While the examples above are related to steps that occur before the model fit, there may also be operations that occur after the model is created. When a classification model is created where the outcome is binary (e.g., event and non-event), it is customary to use a 50% probability cutoff to create a discrete class prediction, also known as a “hard prediction”. For example, a classification model might estimate that the probability of an event was 62%. Using the typical default, the hard prediction would be event. However, the model may need to be more focused on reducing false positive results (i.e., where true non-events are classified as events). One way to do this is to raise the cutoff from 50% to some greater value. This increases the level of evidence required to call a new sample an event. While this reduces the true positive rate (which is bad), it may have a more dramatic effect on reducing false positives. The choice of the cutoff value should be optimized using data. This is an example of a post-processing step that has a significant effect on how well the model works, even though it is not contained in the model fitting step.

It is important to focus on the broader modeling process, instead of only fitting the specific model used to estimate parameters. This broader process includes any preprocessing steps, the model fit itself, as well as potential post-processing activities. In this book, we will refer to this broader process as the model workflow and include in it any data-driven activities that are used to produce a final model equation.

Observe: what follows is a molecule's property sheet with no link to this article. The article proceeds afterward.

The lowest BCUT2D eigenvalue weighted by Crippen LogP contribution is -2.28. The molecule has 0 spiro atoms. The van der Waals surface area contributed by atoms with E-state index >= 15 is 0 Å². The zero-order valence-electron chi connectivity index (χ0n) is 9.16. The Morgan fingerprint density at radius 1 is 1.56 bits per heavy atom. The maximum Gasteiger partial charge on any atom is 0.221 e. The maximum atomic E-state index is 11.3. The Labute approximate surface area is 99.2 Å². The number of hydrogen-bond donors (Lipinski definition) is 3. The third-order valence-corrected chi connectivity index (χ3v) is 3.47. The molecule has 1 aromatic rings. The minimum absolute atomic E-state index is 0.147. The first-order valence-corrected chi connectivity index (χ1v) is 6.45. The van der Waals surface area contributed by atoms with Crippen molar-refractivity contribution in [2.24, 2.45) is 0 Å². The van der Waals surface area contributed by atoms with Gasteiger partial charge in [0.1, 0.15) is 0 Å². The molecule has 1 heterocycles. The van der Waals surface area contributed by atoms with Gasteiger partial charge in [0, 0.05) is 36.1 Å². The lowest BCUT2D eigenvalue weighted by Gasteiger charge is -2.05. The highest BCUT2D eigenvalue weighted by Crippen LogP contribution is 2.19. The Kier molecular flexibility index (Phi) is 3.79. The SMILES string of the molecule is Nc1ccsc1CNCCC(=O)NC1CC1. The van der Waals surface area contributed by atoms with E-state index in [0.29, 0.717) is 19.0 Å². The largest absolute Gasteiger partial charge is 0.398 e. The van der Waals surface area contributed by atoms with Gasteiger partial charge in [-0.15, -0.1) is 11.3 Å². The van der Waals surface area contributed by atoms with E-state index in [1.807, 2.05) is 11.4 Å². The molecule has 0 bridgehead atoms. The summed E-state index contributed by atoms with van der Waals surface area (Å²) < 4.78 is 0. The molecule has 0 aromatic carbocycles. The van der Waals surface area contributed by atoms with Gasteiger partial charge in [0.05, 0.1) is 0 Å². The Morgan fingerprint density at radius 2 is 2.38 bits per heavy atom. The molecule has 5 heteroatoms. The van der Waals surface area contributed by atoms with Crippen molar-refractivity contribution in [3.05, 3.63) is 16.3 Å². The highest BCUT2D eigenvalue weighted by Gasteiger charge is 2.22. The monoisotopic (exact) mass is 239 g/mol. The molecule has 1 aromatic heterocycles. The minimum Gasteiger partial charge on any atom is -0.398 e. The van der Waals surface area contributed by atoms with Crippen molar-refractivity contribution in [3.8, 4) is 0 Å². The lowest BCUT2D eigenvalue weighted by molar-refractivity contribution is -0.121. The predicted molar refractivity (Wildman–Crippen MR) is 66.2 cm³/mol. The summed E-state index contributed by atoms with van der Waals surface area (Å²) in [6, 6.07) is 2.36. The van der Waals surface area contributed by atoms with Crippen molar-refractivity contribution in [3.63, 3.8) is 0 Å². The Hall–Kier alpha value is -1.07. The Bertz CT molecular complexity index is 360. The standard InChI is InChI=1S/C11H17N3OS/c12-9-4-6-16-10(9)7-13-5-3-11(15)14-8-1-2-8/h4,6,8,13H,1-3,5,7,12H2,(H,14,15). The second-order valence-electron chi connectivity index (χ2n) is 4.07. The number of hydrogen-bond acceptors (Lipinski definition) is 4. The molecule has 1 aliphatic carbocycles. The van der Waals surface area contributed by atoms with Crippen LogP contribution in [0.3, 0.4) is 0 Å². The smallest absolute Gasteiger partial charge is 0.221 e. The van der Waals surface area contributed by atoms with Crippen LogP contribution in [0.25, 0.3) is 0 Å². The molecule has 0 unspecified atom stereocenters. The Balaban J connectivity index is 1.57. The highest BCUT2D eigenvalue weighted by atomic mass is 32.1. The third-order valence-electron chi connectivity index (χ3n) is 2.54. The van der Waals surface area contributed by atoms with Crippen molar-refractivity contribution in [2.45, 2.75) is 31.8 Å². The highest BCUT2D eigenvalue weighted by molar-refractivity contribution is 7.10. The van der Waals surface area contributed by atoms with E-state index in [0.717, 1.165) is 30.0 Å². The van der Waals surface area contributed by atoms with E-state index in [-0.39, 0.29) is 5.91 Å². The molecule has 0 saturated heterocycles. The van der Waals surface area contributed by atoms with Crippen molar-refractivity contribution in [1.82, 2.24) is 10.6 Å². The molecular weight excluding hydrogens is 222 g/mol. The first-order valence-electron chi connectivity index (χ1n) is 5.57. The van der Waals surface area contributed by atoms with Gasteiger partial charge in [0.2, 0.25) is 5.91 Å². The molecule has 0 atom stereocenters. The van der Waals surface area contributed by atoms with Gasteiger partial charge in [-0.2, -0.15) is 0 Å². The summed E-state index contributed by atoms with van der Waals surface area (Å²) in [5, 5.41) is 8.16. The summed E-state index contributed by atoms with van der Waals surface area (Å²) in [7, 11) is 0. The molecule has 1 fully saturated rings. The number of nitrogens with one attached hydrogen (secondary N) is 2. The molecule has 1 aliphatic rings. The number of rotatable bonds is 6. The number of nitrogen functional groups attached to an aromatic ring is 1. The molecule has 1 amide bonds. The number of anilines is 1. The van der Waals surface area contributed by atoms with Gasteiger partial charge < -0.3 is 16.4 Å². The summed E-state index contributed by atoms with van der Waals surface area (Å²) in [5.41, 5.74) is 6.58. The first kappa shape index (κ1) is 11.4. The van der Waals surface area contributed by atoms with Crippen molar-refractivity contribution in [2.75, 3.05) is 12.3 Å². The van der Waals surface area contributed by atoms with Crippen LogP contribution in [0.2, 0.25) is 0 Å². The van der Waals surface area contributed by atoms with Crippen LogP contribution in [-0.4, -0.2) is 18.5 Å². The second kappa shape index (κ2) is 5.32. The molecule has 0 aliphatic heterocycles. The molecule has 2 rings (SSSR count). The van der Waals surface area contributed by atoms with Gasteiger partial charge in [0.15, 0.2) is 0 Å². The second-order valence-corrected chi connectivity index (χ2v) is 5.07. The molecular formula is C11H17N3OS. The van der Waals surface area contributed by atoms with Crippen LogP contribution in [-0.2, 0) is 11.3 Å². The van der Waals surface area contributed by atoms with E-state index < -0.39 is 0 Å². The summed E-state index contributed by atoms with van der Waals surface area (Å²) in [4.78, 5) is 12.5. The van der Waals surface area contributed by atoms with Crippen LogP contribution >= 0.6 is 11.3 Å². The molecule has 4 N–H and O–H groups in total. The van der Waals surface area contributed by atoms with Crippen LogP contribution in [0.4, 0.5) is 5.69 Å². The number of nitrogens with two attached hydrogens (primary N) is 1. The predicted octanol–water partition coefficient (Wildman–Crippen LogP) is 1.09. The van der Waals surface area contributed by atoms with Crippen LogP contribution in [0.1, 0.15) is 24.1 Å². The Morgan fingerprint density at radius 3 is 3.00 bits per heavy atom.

In other software, such as Python or Spark, similar collections of steps are called pipelines. In tidymodels, the term “pipeline” already connotes a sequence of operations chained together with a pipe operator (such as %>%). Rather than using ambiguous terminology in this context, we call the sequence of computational operations related to modeling workflows.

Binding together the analytical components of a data analysis is important for another reason. Future chapters will demonstrate how to accurately measure performance, as well as how to optimize structural parameters (i.e. model tuning). To correctly quantify model performance on the training set, Chapter 10 advocates using resampling methods. To do this properly, no data-driven parts of the analysis should be excluded from validation. To this end, the workflow must include all significant estimation steps.

To illustrate, consider PCA signal extraction. This was previously mentioned in Section 6.6 as a way to replace correlated predictors with new artificial features that are uncorrelated and capture most of the information in the original set. The new features would be used as the predictors and least squares regression could be used to estimate the model parameters.

There are two ways of thinking about the model workflow. The incorrect method would be to think of the PCA preprocessing step as not being part of the modeling process: The fallacy here is that, although PCA does significant computations to produce the components, its operations are assumed to have no uncertainty associated with them. The PCA components are treated as known and, if not included in the model workflow, the effect of PCA could not be adequately measured.

An appropriate approach would be: In this way, the PCA preprocessing is considered part of the modeling process.